Young with a Self Directed IRA - Posted by Gambit

Posted by Tony-VA on July 09, 2002 at 08:41:06:

You could partner as you explain in example #1. I have been told by the Trustee that there is no set percentage but it would be my guess (only an opinion) that if you were to keep the same ratio when distributing profits, you would best be able to avoid the appearance of self dealing. This question would best be addressed to someone like Hugh Bromma at Entrust. He is a walking textbook on IRA’s.

As for limiting liability in the above transaction, the best means of doing so would be to hide the IRA’s ownership via personal property trust. Karl (OH) and Ernest Tew are the ones who showed me the light on this technique. In essensce your IRA would invest in a personal property trust with a friend of yours (non-family member) as Trustee. The IRA would be the beneficiary. Your friend would then be the one signing documents as the Trustee for this Trust.

The Trust’s name might be the “mobile home investment trust, John Doe as Trustee”. This would hide the name of your IRA but not necessarily protect it.

From here you could persue the idea of forming a partnerships with the Trust to perhaps add a layer of entity protection but I will leave this topic for Ernest or others to expand upon if they will. I have never looked further but I wonder if there isn’t a means of setting up an LP with the IRA as the Limited Partner and your company as the General Partner, but again, I am totally speculating at this point and it is too early in the morning for me to think much more in depth so I could very well be wrong on this accord.

If you are really concerned about the liability of the Roth than your best bet is to find a means of having the Roth hold the Options on properties.

As for getting the notes in the IRA. If you should have the personal property trust do the IRA deal, the note would be in the name of the Personal Property Trust but your IRA would be the beneficiary so the proceeds would flow through to the IRA.

Many details will depend upon what your IRA Trustee feels comfortable with; what their interpretations are.

To get the best advice, you need to speak with someone like Hugh Bromma who can not only tell you how to do it, but why you can. But always bear in mind that Trustee’s are their to help move your money around but because it is self-directed, you are the one who needs to keep asking the questions and finding ways of getting that money work for you.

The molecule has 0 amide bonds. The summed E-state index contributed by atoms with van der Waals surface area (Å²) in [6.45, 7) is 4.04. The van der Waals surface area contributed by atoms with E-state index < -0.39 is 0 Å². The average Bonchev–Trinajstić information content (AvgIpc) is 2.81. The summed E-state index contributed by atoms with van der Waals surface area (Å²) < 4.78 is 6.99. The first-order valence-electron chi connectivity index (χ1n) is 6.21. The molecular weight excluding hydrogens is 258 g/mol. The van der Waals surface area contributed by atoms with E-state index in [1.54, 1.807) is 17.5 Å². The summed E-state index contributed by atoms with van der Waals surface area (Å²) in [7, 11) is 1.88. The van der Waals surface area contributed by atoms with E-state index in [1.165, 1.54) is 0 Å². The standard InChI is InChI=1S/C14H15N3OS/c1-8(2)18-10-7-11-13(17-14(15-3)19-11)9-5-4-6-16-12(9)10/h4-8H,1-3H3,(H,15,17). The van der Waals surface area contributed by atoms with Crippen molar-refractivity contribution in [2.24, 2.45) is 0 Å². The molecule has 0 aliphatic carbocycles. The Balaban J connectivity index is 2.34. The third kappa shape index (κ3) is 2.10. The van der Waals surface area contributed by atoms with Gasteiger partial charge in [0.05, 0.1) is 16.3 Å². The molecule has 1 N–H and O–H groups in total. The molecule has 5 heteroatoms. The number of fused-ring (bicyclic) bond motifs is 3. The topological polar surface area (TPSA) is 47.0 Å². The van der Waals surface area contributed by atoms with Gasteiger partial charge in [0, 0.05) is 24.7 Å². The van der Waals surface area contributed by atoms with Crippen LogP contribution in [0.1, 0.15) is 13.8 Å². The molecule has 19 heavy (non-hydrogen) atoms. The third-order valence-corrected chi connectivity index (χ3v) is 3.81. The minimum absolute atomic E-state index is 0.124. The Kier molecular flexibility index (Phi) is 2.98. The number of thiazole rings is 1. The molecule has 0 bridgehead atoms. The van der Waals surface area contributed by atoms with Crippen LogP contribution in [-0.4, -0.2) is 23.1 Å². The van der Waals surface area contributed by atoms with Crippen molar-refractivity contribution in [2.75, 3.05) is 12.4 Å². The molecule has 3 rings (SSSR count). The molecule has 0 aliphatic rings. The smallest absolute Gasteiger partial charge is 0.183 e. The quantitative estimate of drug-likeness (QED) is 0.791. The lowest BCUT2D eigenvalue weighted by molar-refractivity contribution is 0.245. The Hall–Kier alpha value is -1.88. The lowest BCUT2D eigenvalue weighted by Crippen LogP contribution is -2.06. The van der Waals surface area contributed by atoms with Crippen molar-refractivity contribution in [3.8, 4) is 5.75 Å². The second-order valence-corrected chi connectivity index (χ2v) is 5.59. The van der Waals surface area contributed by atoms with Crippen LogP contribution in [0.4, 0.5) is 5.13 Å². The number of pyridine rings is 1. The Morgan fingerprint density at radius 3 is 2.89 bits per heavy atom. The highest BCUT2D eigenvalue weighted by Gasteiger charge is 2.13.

Hugh has some good “How To Articles” here about IRA’s here as well. He is very willing to help so try giving him a call. His Entrust Banner can usually be found at the top of the newsgroups.

Best Wishes,


Young with a Self Directed IRA - Posted by Gambit

Posted by Gambit on July 02, 2002 at 17:57:31:

I have been following the discussions on using a self directed ROTH IRA to do Lonnie Deals and like the idea. I am an 18 year old and have a few concerns about using one to fund my deals.

First, I am not going to retire at 62, 65, or older. I am thinking more like 30 would be nice. Using a ROTH IRA I would have a small fortune, but I could not freely use the money at such a young age.

So here is the big question:
Doc- If you were 18 years old and starting out, what would you use to fund your MH deals?

I appreciate any help or insight that can be given to me! Thanks!

Re: Confusion over Roth IRA - Posted by Ernest Tew

Posted by Ernest Tew on July 03, 2002 at 10:55:35:

Gambit, I agree with most of the responses to the questions you raise about self-directed IRAs.

However, it is obvious that there is still some confusion about Roth IRA rules and what can be expected from a self-directed IRA.

Almost anyone can set up a self-directed Roth IRA. With Mid-Ohio or Entrust, its as easy as opening a checkig account. You can contribute from $200 to $3,000 to it each year ($3,500 if you’re age 55 or older) and you can take it out at any time. But, there is no requirement that you ever take it out.

Even the profits in a Roth IRA can be taken out under certain circumstances.

A Roth IRA can also serve as a “safe haven” for wealth, if handled properly. In my opinion, this means not putting any tangible assets, such as mobile homes, in the IRA.